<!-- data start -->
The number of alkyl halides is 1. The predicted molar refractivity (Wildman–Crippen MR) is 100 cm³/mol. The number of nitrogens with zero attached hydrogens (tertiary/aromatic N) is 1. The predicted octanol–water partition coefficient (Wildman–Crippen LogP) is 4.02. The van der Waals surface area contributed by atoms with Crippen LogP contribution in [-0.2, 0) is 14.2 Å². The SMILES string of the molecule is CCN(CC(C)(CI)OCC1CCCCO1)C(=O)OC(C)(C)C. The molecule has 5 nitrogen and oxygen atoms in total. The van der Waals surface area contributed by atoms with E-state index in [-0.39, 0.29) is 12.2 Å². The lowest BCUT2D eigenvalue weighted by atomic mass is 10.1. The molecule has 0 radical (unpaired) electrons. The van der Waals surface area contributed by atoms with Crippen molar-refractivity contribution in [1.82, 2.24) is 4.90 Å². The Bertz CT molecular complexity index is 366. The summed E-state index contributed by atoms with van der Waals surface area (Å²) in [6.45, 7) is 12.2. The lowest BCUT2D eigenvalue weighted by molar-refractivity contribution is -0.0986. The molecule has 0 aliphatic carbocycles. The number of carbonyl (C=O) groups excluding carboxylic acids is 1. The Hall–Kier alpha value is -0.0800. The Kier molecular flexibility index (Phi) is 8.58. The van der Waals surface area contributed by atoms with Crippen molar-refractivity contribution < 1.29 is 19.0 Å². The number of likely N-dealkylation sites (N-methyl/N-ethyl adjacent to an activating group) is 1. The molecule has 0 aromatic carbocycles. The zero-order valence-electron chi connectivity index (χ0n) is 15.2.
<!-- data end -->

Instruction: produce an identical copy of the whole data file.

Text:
The number of alkyl halides is 1. The predicted molar refractivity (Wildman–Crippen MR) is 100 cm³/mol. The number of nitrogens with zero attached hydrogens (tertiary/aromatic N) is 1. The predicted octanol–water partition coefficient (Wildman–Crippen LogP) is 4.02. The van der Waals surface area contributed by atoms with Crippen LogP contribution in [-0.2, 0) is 14.2 Å². The SMILES string of the molecule is CCN(CC(C)(CI)OCC1CCCCO1)C(=O)OC(C)(C)C. The molecule has 5 nitrogen and oxygen atoms in total. The van der Waals surface area contributed by atoms with E-state index in [-0.39, 0.29) is 12.2 Å². The lowest BCUT2D eigenvalue weighted by atomic mass is 10.1. The molecule has 0 radical (unpaired) electrons. The van der Waals surface area contributed by atoms with Crippen molar-refractivity contribution in [1.82, 2.24) is 4.90 Å². The Bertz CT molecular complexity index is 366. The summed E-state index contributed by atoms with van der Waals surface area (Å²) in [6.45, 7) is 12.2. The lowest BCUT2D eigenvalue weighted by molar-refractivity contribution is -0.0986. The molecule has 0 aliphatic carbocycles. The number of carbonyl (C=O) groups excluding carboxylic acids is 1. The Hall–Kier alpha value is -0.0800. The Kier molecular flexibility index (Phi) is 8.58. The van der Waals surface area contributed by atoms with Crippen molar-refractivity contribution < 1.29 is 19.0 Å². The number of likely N-dealkylation sites (N-methyl/N-ethyl adjacent to an activating group) is 1. The molecule has 0 aromatic carbocycles. The zero-order valence-electron chi connectivity index (χ0n) is 15.2.